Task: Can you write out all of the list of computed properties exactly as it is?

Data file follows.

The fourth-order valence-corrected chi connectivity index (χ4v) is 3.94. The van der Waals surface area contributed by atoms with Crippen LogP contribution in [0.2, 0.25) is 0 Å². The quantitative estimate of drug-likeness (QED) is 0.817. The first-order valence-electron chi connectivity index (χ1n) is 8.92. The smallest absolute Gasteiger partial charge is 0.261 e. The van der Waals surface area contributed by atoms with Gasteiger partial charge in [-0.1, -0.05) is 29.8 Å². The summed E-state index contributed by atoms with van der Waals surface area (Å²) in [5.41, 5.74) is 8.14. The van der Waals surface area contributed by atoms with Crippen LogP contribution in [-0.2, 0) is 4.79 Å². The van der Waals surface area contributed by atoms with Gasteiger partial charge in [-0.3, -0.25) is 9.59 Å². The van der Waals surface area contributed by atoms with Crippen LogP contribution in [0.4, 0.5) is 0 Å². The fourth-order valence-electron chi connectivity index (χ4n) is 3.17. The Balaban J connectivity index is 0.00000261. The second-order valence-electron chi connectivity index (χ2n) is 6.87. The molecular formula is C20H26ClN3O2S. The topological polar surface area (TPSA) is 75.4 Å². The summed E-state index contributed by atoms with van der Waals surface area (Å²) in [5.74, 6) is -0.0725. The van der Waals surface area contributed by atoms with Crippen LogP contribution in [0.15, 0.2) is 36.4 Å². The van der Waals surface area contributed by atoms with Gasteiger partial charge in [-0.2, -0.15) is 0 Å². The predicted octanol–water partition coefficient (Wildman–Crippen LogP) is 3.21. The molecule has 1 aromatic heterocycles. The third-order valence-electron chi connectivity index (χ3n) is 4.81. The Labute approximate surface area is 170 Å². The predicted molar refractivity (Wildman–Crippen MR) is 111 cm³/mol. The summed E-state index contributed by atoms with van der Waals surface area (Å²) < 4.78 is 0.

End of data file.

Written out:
The fourth-order valence-corrected chi connectivity index (χ4v) is 3.94. The van der Waals surface area contributed by atoms with Crippen LogP contribution in [0.2, 0.25) is 0 Å². The quantitative estimate of drug-likeness (QED) is 0.817. The first-order valence-electron chi connectivity index (χ1n) is 8.92. The smallest absolute Gasteiger partial charge is 0.261 e. The van der Waals surface area contributed by atoms with Gasteiger partial charge in [-0.1, -0.05) is 29.8 Å². The summed E-state index contributed by atoms with van der Waals surface area (Å²) in [5.41, 5.74) is 8.14. The van der Waals surface area contributed by atoms with Crippen LogP contribution in [-0.2, 0) is 4.79 Å². The van der Waals surface area contributed by atoms with Gasteiger partial charge in [-0.3, -0.25) is 9.59 Å². The van der Waals surface area contributed by atoms with Crippen LogP contribution in [0.4, 0.5) is 0 Å². The fourth-order valence-electron chi connectivity index (χ4n) is 3.17. The Balaban J connectivity index is 0.00000261. The second-order valence-electron chi connectivity index (χ2n) is 6.87. The molecular formula is C20H26ClN3O2S. The topological polar surface area (TPSA) is 75.4 Å². The summed E-state index contributed by atoms with van der Waals surface area (Å²) in [5.74, 6) is -0.0725. The van der Waals surface area contributed by atoms with Crippen LogP contribution in [0.15, 0.2) is 36.4 Å². The van der Waals surface area contributed by atoms with Gasteiger partial charge in [-0.2, -0.15) is 0 Å². The predicted octanol–water partition coefficient (Wildman–Crippen LogP) is 3.21. The molecule has 1 aromatic heterocycles. The third-order valence-electron chi connectivity index (χ3n) is 4.81. The Labute approximate surface area is 170 Å². The predicted molar refractivity (Wildman–Crippen MR) is 111 cm³/mol. The summed E-state index contributed by atoms with van der Waals surface area (Å²) < 4.78 is 0.